Lufthansa to cut more costs, as cabin crew start strike
German airline Lufthansa announced plans on Nov. 7 to cut costs at its Austrian Airlines, Brussels Airlines and Lufthansa Cargo unit to revive profits but faces a fresh challenge to its efforts with a cabin crew strike.
Lufthansa has reacted to tough competition from Ryanair and easyJet by cutting costs and announcing a turnaround plan in June for Eurowings, which it said on Thursday was showing the first signs of success.
But it faced a new blow on Nov. 7 when cabin crew launched a two-day strike that will result in the cancellation of 1,300 flights and affect 180,000 passengers. A spokesman said the costs of the strike could not yet be estimated.
Trade union UFO has called for the walkout on what amounts to one in five of the carrier’s planned 6,000 flights on Nov. 7 and Nov. 8 as part of a dispute over pay and pensions.
In its bid to boost profits, Lufthansa said it would seek additional annual cost savings at Austrian Airlines of 90 million euros ($100 million) by the end of 2021 that would include staff cuts, closing decentralized bases to focus on its Vienna hub and standardizing its fleet.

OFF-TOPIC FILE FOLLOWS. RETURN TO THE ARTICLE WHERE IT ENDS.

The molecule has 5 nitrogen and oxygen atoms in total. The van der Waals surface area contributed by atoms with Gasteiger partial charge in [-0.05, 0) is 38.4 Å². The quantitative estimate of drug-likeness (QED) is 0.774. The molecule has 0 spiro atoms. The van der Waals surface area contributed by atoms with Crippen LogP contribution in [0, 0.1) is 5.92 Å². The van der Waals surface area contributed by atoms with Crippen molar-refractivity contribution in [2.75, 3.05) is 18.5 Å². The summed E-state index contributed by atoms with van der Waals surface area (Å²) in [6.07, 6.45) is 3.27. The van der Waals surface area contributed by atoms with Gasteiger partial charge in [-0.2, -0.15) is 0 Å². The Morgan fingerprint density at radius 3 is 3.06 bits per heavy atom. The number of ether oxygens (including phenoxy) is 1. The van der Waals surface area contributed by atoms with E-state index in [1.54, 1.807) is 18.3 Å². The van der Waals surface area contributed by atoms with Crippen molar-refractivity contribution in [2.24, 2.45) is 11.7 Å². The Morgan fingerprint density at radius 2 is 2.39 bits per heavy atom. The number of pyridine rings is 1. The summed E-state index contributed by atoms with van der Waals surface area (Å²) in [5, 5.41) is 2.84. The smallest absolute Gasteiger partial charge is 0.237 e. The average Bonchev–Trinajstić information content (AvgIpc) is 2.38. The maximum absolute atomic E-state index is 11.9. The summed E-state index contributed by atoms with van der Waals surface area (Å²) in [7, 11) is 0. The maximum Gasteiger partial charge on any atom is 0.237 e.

A company source said the plan could involve the loss of around 500 jobs. Lufthansa declined to comment.
Lufthansa shares, which have fallen 16 percent in the last  year, were up 1.2 percent in early Frankfurt trade.
“In an increasingly challenging market environment, it is more vital than ever that we consistently take every action within our influence and further reduce our costs,” said finance chief Ulrik Svensson.
“We have resolved several further measures to improve the performance of our only modestly profitable and even loss-making companies,” he said.
Lufthansa said it would make changes to the route network at Brussels Airlines, streamline its administration and standardize its fleet.
It will cut the size of the fleet at Lufthansa Cargo, withdrawing all 10 Boeing MD-11 freighters by the end of 2020, and adding two Boeing 777Fs to the seven it already uses.
Lufthansa said quarterly adjusted earnings before interest and taxation fell 8 percent to 1.3 billion euros, ahead of average analyst forecasts for 1.2 billion euros, while revenues rose 2% to 10.2 billion euros, also ahead of consensus.
On Nov. 7, it said slower growth at its competitors was helping to counter pricing pressures in Europe.
Lufthansa said the Eurowings plan was showing first results and it should achieve a margin of 7 percent in the longer term.